Profit margins at Midas have slumped to 0.3 per cent as clients force down prices, according to the firm’s end-of-year accounts.
The company’s pre-tax margin of 0.3 per cent for the year to 30 April 2018 was down from the 0.8 per cent recorded for the previous 12 months.
Revenue at the firm jumped 25 per cent to £267.4m for the year, up from £213.6m.
Midas, which is largely based in the South, attributed turnover growth to more investment coming through following a pause in the wake the Brexit vote.
However, the company said a “hardening of the market” had forced down prices, reducing pre-tax profit from £1.6m to £0.7m.
In August last year Midas chief executive Alan Hope told Construction News that the low margins posted by some contractors were “not sustainable”.
Its full-year accounts show that performance in the firm’s main construction business was particularly weak, with pre-tax profit down from £0.7m to just £43,000 for the year to April on revenue of £171m.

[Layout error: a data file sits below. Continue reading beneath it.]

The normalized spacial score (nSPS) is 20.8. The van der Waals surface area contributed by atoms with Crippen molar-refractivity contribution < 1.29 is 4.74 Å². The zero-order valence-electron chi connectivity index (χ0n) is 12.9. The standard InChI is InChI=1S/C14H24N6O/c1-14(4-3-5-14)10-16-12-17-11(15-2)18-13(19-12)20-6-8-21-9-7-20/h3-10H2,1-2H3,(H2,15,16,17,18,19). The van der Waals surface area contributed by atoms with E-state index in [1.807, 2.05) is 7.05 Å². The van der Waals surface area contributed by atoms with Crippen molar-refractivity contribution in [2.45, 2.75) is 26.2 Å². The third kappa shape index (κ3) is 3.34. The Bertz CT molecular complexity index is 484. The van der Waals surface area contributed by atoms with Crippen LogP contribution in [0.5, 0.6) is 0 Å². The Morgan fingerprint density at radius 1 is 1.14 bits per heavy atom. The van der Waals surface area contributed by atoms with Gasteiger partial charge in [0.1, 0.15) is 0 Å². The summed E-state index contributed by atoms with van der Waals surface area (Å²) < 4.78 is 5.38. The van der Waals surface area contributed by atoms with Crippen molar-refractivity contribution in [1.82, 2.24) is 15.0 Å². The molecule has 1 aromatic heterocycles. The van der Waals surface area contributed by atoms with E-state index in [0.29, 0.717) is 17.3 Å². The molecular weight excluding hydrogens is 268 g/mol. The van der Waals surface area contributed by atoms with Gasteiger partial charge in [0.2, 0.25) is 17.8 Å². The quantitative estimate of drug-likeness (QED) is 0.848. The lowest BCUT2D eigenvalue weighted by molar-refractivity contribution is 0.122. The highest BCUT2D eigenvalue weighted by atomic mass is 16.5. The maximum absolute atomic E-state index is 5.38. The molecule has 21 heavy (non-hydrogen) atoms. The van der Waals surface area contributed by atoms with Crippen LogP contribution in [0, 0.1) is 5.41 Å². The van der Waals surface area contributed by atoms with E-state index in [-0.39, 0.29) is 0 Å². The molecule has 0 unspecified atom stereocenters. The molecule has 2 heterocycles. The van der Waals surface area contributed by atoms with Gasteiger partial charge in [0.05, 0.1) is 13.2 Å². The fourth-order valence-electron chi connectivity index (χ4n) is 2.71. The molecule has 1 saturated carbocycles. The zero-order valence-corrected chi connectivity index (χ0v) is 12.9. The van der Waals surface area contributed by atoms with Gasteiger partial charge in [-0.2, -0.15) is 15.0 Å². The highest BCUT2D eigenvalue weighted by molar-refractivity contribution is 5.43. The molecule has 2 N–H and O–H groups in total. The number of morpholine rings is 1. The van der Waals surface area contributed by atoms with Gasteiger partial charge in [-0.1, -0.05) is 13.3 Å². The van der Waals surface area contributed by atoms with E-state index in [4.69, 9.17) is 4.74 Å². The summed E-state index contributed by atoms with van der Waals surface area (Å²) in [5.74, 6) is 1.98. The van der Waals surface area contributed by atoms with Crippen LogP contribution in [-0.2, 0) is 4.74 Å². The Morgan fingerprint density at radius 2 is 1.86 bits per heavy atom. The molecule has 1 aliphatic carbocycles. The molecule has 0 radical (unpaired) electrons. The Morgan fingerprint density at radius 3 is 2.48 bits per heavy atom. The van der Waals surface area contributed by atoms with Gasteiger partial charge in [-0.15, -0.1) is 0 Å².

In response to the tougher market, the company said it was focusing on lower-risk two-stage tenders and negotiated work, which it said would help achieve “sustainable margins”.
The main construction business increased its reach across the UK and added two more regional offices in Longbridge and Leatherhead on the 12 months.
Retail sector work recorded a pre-tax loss of £106,000 in the latest accounts, compared with a profit of £61,000 in the previous year. However, revenue in the sector increased by more than two-thirds from £14.8m to £24.9m.
Midas said the retail market was experiencing difficulties and that the pipeline of work had declined as a result.
The company was able to maintain its cash reserves at £26.7m, which it said showed “the underlying strength of the group and focus on working capital management”.
Midas also reported an improvement in its payment of suppliers.
In its most recent payment practice report published in May, Midas Construction said its average time to pay invoices was 45 days, compared with 48 days in its previous submission last November.
There was also in a fall in the proportion of invoices paid late from 20 per cent to 14 per cent.